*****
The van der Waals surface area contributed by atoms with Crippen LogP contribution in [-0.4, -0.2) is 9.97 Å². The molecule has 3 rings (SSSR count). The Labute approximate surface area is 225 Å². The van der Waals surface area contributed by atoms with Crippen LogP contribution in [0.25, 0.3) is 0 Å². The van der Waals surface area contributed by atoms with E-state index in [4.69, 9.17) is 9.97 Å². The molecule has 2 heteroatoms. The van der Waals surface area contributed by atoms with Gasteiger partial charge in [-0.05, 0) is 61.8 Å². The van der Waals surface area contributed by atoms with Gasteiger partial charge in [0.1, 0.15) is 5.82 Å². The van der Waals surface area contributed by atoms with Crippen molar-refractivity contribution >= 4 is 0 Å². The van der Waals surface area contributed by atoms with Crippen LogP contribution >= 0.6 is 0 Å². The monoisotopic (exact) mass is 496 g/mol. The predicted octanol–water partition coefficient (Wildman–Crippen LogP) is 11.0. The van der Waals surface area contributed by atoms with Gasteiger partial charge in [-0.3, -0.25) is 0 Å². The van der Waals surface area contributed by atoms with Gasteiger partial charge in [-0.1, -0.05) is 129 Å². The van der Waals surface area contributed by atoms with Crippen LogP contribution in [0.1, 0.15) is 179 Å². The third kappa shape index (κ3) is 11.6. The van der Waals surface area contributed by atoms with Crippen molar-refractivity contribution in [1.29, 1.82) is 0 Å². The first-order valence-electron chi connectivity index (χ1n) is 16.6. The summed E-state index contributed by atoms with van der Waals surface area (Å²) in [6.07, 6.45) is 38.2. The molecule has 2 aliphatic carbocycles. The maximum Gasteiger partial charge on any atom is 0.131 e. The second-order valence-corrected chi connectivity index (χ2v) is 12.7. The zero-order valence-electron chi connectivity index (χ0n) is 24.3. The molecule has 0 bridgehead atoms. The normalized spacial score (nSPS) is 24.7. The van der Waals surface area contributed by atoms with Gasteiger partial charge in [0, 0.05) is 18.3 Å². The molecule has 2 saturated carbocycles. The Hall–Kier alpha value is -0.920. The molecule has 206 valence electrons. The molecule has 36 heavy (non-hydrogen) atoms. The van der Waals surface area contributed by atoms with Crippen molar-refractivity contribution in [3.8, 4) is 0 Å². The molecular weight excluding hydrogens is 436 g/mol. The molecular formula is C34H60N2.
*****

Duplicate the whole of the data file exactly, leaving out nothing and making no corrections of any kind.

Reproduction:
The van der Waals surface area contributed by atoms with Crippen LogP contribution in [-0.4, -0.2) is 9.97 Å². The molecule has 3 rings (SSSR count). The Labute approximate surface area is 225 Å². The van der Waals surface area contributed by atoms with Crippen LogP contribution in [0.25, 0.3) is 0 Å². The van der Waals surface area contributed by atoms with E-state index in [4.69, 9.17) is 9.97 Å². The molecule has 2 heteroatoms. The van der Waals surface area contributed by atoms with Gasteiger partial charge in [-0.05, 0) is 61.8 Å². The van der Waals surface area contributed by atoms with Gasteiger partial charge in [0.1, 0.15) is 5.82 Å². The van der Waals surface area contributed by atoms with Crippen molar-refractivity contribution >= 4 is 0 Å². The van der Waals surface area contributed by atoms with Crippen LogP contribution >= 0.6 is 0 Å². The monoisotopic (exact) mass is 496 g/mol. The predicted octanol–water partition coefficient (Wildman–Crippen LogP) is 11.0. The van der Waals surface area contributed by atoms with Gasteiger partial charge in [-0.3, -0.25) is 0 Å². The van der Waals surface area contributed by atoms with Gasteiger partial charge in [-0.1, -0.05) is 129 Å². The van der Waals surface area contributed by atoms with Crippen LogP contribution in [0.1, 0.15) is 179 Å². The third kappa shape index (κ3) is 11.6. The van der Waals surface area contributed by atoms with Crippen molar-refractivity contribution in [1.29, 1.82) is 0 Å². The first-order valence-electron chi connectivity index (χ1n) is 16.6. The summed E-state index contributed by atoms with van der Waals surface area (Å²) in [6.07, 6.45) is 38.2. The molecule has 2 aliphatic carbocycles. The maximum Gasteiger partial charge on any atom is 0.131 e. The second-order valence-corrected chi connectivity index (χ2v) is 12.7. The zero-order valence-electron chi connectivity index (χ0n) is 24.3. The molecule has 0 bridgehead atoms. The normalized spacial score (nSPS) is 24.7. The van der Waals surface area contributed by atoms with Gasteiger partial charge in [0, 0.05) is 18.3 Å². The molecule has 2 saturated carbocycles. The Hall–Kier alpha value is -0.920. The molecule has 206 valence electrons. The molecule has 36 heavy (non-hydrogen) atoms. The van der Waals surface area contributed by atoms with Crippen molar-refractivity contribution in [3.8, 4) is 0 Å². The molecular weight excluding hydrogens is 436 g/mol. The molecular formula is C34H60N2.